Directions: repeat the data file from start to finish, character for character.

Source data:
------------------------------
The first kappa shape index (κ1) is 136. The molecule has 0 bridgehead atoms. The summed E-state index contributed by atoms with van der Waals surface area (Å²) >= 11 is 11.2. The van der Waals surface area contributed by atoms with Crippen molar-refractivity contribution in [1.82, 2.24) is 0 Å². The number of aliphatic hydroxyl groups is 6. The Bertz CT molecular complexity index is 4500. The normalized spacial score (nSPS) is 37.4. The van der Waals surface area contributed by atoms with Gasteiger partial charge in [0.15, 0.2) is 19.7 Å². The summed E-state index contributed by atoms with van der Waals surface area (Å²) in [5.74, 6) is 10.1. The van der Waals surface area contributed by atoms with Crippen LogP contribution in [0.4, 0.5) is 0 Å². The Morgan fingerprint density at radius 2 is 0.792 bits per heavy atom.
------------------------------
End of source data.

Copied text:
The first kappa shape index (κ1) is 136. The molecule has 0 bridgehead atoms. The summed E-state index contributed by atoms with van der Waals surface area (Å²) >= 11 is 11.2. The van der Waals surface area contributed by atoms with Crippen molar-refractivity contribution in [1.82, 2.24) is 0 Å². The number of aliphatic hydroxyl groups is 6. The Bertz CT molecular complexity index is 4500. The normalized spacial score (nSPS) is 37.4. The van der Waals surface area contributed by atoms with Gasteiger partial charge in [0.15, 0.2) is 19.7 Å². The summed E-state index contributed by atoms with van der Waals surface area (Å²) in [5.74, 6) is 10.1. The van der Waals surface area contributed by atoms with Crippen LogP contribution in [0.4, 0.5) is 0 Å². The Morgan fingerprint density at radius 2 is 0.792 bits per heavy atom.